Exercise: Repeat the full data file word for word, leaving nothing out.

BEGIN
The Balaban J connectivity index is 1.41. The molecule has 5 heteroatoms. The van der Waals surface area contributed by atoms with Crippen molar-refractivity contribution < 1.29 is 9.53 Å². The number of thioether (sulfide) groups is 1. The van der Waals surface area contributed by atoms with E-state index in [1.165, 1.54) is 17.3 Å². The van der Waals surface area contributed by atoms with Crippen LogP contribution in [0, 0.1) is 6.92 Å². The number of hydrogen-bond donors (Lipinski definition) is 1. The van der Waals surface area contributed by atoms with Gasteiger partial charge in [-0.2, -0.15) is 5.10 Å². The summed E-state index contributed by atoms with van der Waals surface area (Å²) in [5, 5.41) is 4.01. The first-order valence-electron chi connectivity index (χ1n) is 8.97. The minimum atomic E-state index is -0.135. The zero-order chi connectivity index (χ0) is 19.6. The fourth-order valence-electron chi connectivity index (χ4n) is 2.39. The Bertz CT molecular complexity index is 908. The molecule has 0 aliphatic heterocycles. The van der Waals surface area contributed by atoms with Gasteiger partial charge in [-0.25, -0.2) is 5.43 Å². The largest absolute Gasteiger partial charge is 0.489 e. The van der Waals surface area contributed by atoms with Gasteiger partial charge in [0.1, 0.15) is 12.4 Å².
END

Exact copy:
The Balaban J connectivity index is 1.41. The molecule has 5 heteroatoms. The van der Waals surface area contributed by atoms with Crippen molar-refractivity contribution < 1.29 is 9.53 Å². The number of thioether (sulfide) groups is 1. The van der Waals surface area contributed by atoms with E-state index in [1.165, 1.54) is 17.3 Å². The van der Waals surface area contributed by atoms with Crippen LogP contribution in [0, 0.1) is 6.92 Å². The number of hydrogen-bond donors (Lipinski definition) is 1. The van der Waals surface area contributed by atoms with Gasteiger partial charge in [-0.2, -0.15) is 5.10 Å². The summed E-state index contributed by atoms with van der Waals surface area (Å²) in [5, 5.41) is 4.01. The first-order valence-electron chi connectivity index (χ1n) is 8.97. The minimum atomic E-state index is -0.135. The zero-order chi connectivity index (χ0) is 19.6. The fourth-order valence-electron chi connectivity index (χ4n) is 2.39. The Bertz CT molecular complexity index is 908. The molecule has 0 aliphatic heterocycles. The van der Waals surface area contributed by atoms with Gasteiger partial charge in [-0.25, -0.2) is 5.43 Å². The largest absolute Gasteiger partial charge is 0.489 e. The van der Waals surface area contributed by atoms with Gasteiger partial charge in [0.1, 0.15) is 12.4 Å².